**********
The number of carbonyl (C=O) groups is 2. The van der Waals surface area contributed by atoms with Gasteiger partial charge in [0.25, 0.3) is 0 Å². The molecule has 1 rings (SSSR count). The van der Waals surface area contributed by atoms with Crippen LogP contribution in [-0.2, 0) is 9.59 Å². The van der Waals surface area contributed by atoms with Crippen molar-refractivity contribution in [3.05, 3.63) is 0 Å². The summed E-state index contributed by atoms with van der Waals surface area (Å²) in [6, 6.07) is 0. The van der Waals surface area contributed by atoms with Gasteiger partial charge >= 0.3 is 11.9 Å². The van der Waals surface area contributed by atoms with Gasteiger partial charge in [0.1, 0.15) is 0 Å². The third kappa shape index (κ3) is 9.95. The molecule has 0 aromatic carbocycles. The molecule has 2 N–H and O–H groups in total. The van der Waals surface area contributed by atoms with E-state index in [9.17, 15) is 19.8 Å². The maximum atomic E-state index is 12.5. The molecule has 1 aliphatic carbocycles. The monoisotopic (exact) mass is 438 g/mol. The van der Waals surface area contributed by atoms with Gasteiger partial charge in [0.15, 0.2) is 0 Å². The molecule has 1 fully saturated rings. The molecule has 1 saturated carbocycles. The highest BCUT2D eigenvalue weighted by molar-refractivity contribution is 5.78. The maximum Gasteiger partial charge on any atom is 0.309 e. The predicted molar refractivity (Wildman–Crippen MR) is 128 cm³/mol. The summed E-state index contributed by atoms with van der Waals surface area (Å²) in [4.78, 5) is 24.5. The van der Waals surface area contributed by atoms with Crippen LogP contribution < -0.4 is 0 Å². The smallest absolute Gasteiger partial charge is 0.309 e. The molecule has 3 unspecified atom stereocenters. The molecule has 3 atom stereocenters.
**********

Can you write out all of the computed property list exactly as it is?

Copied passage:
The number of carbonyl (C=O) groups is 2. The van der Waals surface area contributed by atoms with Gasteiger partial charge in [0.25, 0.3) is 0 Å². The molecule has 1 rings (SSSR count). The van der Waals surface area contributed by atoms with Crippen LogP contribution in [-0.2, 0) is 9.59 Å². The van der Waals surface area contributed by atoms with Crippen molar-refractivity contribution in [3.05, 3.63) is 0 Å². The summed E-state index contributed by atoms with van der Waals surface area (Å²) in [6, 6.07) is 0. The van der Waals surface area contributed by atoms with Gasteiger partial charge >= 0.3 is 11.9 Å². The van der Waals surface area contributed by atoms with Gasteiger partial charge in [0.1, 0.15) is 0 Å². The third kappa shape index (κ3) is 9.95. The molecule has 0 aromatic carbocycles. The molecule has 2 N–H and O–H groups in total. The van der Waals surface area contributed by atoms with E-state index in [9.17, 15) is 19.8 Å². The maximum atomic E-state index is 12.5. The molecule has 1 aliphatic carbocycles. The monoisotopic (exact) mass is 438 g/mol. The van der Waals surface area contributed by atoms with Gasteiger partial charge in [0.15, 0.2) is 0 Å². The molecule has 1 fully saturated rings. The molecule has 1 saturated carbocycles. The highest BCUT2D eigenvalue weighted by molar-refractivity contribution is 5.78. The maximum Gasteiger partial charge on any atom is 0.309 e. The predicted molar refractivity (Wildman–Crippen MR) is 128 cm³/mol. The summed E-state index contributed by atoms with van der Waals surface area (Å²) in [4.78, 5) is 24.5. The van der Waals surface area contributed by atoms with Crippen LogP contribution < -0.4 is 0 Å². The smallest absolute Gasteiger partial charge is 0.309 e. The molecule has 3 unspecified atom stereocenters. The molecule has 3 atom stereocenters.